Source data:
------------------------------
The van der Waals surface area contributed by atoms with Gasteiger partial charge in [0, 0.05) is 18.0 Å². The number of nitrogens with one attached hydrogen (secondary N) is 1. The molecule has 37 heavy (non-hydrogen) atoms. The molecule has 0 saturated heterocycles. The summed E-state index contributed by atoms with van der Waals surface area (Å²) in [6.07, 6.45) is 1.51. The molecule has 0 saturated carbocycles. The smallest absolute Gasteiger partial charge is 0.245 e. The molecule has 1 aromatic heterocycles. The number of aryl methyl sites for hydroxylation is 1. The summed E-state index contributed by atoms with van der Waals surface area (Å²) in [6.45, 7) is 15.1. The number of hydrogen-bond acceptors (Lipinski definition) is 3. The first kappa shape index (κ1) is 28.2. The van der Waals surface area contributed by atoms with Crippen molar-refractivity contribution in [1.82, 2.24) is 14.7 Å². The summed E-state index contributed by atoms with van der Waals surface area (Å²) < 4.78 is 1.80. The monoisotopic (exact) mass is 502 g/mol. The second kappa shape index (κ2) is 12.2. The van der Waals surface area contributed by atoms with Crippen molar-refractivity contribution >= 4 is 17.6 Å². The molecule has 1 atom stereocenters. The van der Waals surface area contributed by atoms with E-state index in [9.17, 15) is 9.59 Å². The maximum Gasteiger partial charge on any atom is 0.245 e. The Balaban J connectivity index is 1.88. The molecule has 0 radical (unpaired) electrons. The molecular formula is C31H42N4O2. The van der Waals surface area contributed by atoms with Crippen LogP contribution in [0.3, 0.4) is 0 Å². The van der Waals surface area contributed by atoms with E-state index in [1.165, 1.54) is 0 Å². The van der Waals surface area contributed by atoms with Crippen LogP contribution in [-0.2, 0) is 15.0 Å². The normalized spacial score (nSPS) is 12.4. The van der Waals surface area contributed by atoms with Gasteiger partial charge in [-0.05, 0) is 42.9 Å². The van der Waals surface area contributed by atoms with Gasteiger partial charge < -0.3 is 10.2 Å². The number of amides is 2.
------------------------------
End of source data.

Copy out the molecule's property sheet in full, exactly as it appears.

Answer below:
The van der Waals surface area contributed by atoms with Gasteiger partial charge in [0, 0.05) is 18.0 Å². The number of nitrogens with one attached hydrogen (secondary N) is 1. The molecule has 37 heavy (non-hydrogen) atoms. The molecule has 0 saturated heterocycles. The summed E-state index contributed by atoms with van der Waals surface area (Å²) in [6.07, 6.45) is 1.51. The molecule has 0 saturated carbocycles. The smallest absolute Gasteiger partial charge is 0.245 e. The molecule has 1 aromatic heterocycles. The number of aryl methyl sites for hydroxylation is 1. The summed E-state index contributed by atoms with van der Waals surface area (Å²) in [6.45, 7) is 15.1. The number of hydrogen-bond acceptors (Lipinski definition) is 3. The first kappa shape index (κ1) is 28.2. The van der Waals surface area contributed by atoms with Crippen molar-refractivity contribution in [1.82, 2.24) is 14.7 Å². The summed E-state index contributed by atoms with van der Waals surface area (Å²) < 4.78 is 1.80. The monoisotopic (exact) mass is 502 g/mol. The second kappa shape index (κ2) is 12.2. The van der Waals surface area contributed by atoms with Crippen molar-refractivity contribution >= 4 is 17.6 Å². The molecule has 1 atom stereocenters. The van der Waals surface area contributed by atoms with E-state index in [9.17, 15) is 9.59 Å². The maximum Gasteiger partial charge on any atom is 0.245 e. The Balaban J connectivity index is 1.88. The molecule has 0 radical (unpaired) electrons. The molecular formula is C31H42N4O2. The van der Waals surface area contributed by atoms with Crippen LogP contribution in [0.3, 0.4) is 0 Å². The van der Waals surface area contributed by atoms with E-state index in [1.165, 1.54) is 0 Å². The van der Waals surface area contributed by atoms with Crippen LogP contribution in [-0.2, 0) is 15.0 Å². The normalized spacial score (nSPS) is 12.4. The van der Waals surface area contributed by atoms with Gasteiger partial charge in [-0.05, 0) is 42.9 Å². The van der Waals surface area contributed by atoms with Gasteiger partial charge < -0.3 is 10.2 Å². The number of amides is 2.